An exploration of teachers' pedagogy and perceptions of their culturally diverse learners in Manitoba (Canada), Norway, and Iceland

Kristín Aðalsteinsdóttir, Guðmundur Engilbertsson, Ragnheiður Gunnbjörnsdóttir

Research output: Contribution to journalArticlepeer-review

Abstract

Multiculturalism is the ideology that ascribes special value to communities comprising people of varied nationalities, cultural backgrounds and religious leanings. The challenges facing a multicultural society are familiar in Canada but relatively new to Scandinavia. The question arises, How do multicultural societies deal with challenges posed by their diversity? More particularly what are the multicultural teaching practices by which these societies seek to incorporate students into a unified yet diverse community which encourages the preservation of the ethnic, cultural and religious values. The object of the present research, conducted in Manitoba (Canada), Norway, and Iceland, was to examine selected teachers’ preparation for teaching culturally diverse learners, their ability to meet the individual needs of students, and their perceptions of how their culturally diverse learners adapt to a new cultural community.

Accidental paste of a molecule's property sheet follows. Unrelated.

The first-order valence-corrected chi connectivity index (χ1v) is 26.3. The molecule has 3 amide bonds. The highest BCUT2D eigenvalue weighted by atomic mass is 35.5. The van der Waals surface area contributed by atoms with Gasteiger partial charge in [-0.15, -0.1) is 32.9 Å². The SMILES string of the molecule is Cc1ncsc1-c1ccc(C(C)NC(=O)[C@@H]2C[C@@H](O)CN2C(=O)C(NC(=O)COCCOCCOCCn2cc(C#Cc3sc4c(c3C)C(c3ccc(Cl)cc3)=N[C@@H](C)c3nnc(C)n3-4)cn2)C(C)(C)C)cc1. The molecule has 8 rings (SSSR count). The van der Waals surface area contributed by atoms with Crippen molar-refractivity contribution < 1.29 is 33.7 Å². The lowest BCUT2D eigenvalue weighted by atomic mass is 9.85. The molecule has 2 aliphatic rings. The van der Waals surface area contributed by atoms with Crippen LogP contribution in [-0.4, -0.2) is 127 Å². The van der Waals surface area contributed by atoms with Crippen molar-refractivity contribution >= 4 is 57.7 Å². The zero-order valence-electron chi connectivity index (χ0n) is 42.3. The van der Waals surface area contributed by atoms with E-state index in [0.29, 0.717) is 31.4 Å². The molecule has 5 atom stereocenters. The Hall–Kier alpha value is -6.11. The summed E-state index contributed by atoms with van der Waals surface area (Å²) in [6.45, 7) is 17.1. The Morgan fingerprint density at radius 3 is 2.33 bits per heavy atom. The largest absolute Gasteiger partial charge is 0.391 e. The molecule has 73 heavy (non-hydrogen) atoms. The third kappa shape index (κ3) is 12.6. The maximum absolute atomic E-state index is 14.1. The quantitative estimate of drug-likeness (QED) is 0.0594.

Original languageEnglish
Pages (from-to)76-103
Number of pages28
JournalScandinavian-Canadian studies
Volume17
Issue number0823-1796
DOIs
Publication statusPublished - 2007

Other keywords

  • Multicultural teaching
  • Elementary school

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